There is no known cure. Few people with progeria exceed 13 years of age. At least 90% of patients die from complications of atherosclerosis, such as heart attack or stroke.

Mental development is not affected. The development of symptoms is comparable to aging at a rate six to eight times faster than normal, although certain age-related conditions do not occur. Specifically, patients show no neurodegeneration or cancer predisposition. They do not develop physically mediated “wear and tear” conditions commonly associated with aging, like cataracts (caused by UV exposure) and osteoarthritis (caused by mechanical wear).


Classical Hutchinson-Gilford Progeria Syndrome is almost never passed on from parent to child. It is usually caused by a new (sporadic) mutation during the early division of the cells in the child. It is usually genetically dominant; therefore, parents who are healthy will normally not pass it on to their children. Affected children rarely live long enough to have children themselves.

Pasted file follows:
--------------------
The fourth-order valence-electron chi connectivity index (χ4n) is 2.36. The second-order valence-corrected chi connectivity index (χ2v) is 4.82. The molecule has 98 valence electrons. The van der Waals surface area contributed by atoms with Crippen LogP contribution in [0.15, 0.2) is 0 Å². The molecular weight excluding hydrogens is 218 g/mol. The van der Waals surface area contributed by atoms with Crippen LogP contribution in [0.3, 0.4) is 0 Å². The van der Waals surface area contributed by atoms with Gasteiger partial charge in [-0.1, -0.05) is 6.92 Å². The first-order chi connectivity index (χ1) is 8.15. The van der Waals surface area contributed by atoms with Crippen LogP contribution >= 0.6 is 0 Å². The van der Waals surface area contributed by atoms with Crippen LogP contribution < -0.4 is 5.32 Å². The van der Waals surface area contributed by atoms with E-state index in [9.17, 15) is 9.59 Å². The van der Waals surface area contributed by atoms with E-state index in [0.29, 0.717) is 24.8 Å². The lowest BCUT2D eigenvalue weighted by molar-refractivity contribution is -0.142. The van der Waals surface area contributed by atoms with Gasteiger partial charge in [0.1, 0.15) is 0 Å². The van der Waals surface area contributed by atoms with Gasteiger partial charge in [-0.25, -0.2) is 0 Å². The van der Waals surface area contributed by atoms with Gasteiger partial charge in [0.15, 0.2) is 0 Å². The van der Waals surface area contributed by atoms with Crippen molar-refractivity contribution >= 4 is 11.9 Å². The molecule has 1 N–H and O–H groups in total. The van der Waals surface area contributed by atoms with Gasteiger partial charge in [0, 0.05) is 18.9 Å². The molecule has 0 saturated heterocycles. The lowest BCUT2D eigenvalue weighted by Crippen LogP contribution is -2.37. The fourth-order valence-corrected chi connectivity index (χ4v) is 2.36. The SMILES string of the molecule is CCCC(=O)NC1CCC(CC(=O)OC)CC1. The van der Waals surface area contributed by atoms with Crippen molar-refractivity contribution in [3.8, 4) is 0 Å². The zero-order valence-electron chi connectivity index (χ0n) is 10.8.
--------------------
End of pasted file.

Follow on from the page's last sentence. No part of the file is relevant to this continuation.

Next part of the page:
Research indicates that a chemical (hyaluronic acid) may be found in greatly elevated levels in the urine of Hutchinson-Gilford Progeria Syndrome patients. The same abnormality has been found in Werner Syndrome, which is sometimes called ‘progeria of the adult’.

Lamin A

Nuclear lamin A is a protein scaffold on the inner edge of the nucleus that helps organize nuclear processes such as RNA and DNA synthesis.

Prelamin A contains a CAAX box at the C-terminus of the protein (where C is a cysteine and A is any aliphatic amino acids). This ensures that the cysteine is farnesylated and allows prelamin A to bind membranes, specifically the nuclear membrane. After prelamin A has been localized to the cell nuclear membrane, the C-terminal amino acids, including the farnesylated cysteine, are cleaved off by a specific protease. The resulting protein is now lamin A, is no longer membrane-bound, and carries out functions inside the nucleus.